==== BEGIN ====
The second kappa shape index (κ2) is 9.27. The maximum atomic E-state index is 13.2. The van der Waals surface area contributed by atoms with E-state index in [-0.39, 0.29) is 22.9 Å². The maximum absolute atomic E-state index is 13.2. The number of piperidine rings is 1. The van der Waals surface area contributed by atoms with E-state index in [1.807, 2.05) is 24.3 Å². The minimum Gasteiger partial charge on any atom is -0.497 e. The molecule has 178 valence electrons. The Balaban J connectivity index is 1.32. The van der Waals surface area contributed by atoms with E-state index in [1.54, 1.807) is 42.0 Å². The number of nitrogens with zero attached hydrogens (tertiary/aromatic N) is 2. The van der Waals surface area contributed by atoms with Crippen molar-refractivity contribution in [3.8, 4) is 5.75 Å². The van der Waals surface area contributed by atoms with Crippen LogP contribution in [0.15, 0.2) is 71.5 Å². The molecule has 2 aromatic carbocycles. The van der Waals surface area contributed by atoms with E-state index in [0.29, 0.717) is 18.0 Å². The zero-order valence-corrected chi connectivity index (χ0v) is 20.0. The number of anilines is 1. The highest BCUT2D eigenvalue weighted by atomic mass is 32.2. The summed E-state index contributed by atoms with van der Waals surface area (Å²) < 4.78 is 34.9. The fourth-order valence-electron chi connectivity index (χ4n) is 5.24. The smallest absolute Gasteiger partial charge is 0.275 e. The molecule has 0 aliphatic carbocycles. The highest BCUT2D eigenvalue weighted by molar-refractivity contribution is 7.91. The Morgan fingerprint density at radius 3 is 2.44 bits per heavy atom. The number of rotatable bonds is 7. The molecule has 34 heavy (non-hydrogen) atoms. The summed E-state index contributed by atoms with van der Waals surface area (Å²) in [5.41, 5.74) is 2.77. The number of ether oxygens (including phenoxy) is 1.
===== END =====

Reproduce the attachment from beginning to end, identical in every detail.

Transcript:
The second kappa shape index (κ2) is 9.27. The maximum atomic E-state index is 13.2. The van der Waals surface area contributed by atoms with E-state index in [-0.39, 0.29) is 22.9 Å². The maximum absolute atomic E-state index is 13.2. The number of piperidine rings is 1. The van der Waals surface area contributed by atoms with E-state index in [1.807, 2.05) is 24.3 Å². The minimum Gasteiger partial charge on any atom is -0.497 e. The molecule has 178 valence electrons. The Balaban J connectivity index is 1.32. The van der Waals surface area contributed by atoms with E-state index in [1.54, 1.807) is 42.0 Å². The number of nitrogens with zero attached hydrogens (tertiary/aromatic N) is 2. The van der Waals surface area contributed by atoms with Crippen molar-refractivity contribution in [3.8, 4) is 5.75 Å². The van der Waals surface area contributed by atoms with Crippen LogP contribution in [0.15, 0.2) is 71.5 Å². The molecule has 2 aromatic carbocycles. The van der Waals surface area contributed by atoms with E-state index in [0.29, 0.717) is 18.0 Å². The zero-order valence-corrected chi connectivity index (χ0v) is 20.0. The number of anilines is 1. The highest BCUT2D eigenvalue weighted by atomic mass is 32.2. The summed E-state index contributed by atoms with van der Waals surface area (Å²) < 4.78 is 34.9. The fourth-order valence-electron chi connectivity index (χ4n) is 5.24. The smallest absolute Gasteiger partial charge is 0.275 e. The molecule has 0 aliphatic carbocycles. The highest BCUT2D eigenvalue weighted by molar-refractivity contribution is 7.91. The Morgan fingerprint density at radius 3 is 2.44 bits per heavy atom. The number of rotatable bonds is 7. The molecule has 34 heavy (non-hydrogen) atoms. The summed E-state index contributed by atoms with van der Waals surface area (Å²) in [5.41, 5.74) is 2.77. The number of ether oxygens (including phenoxy) is 1.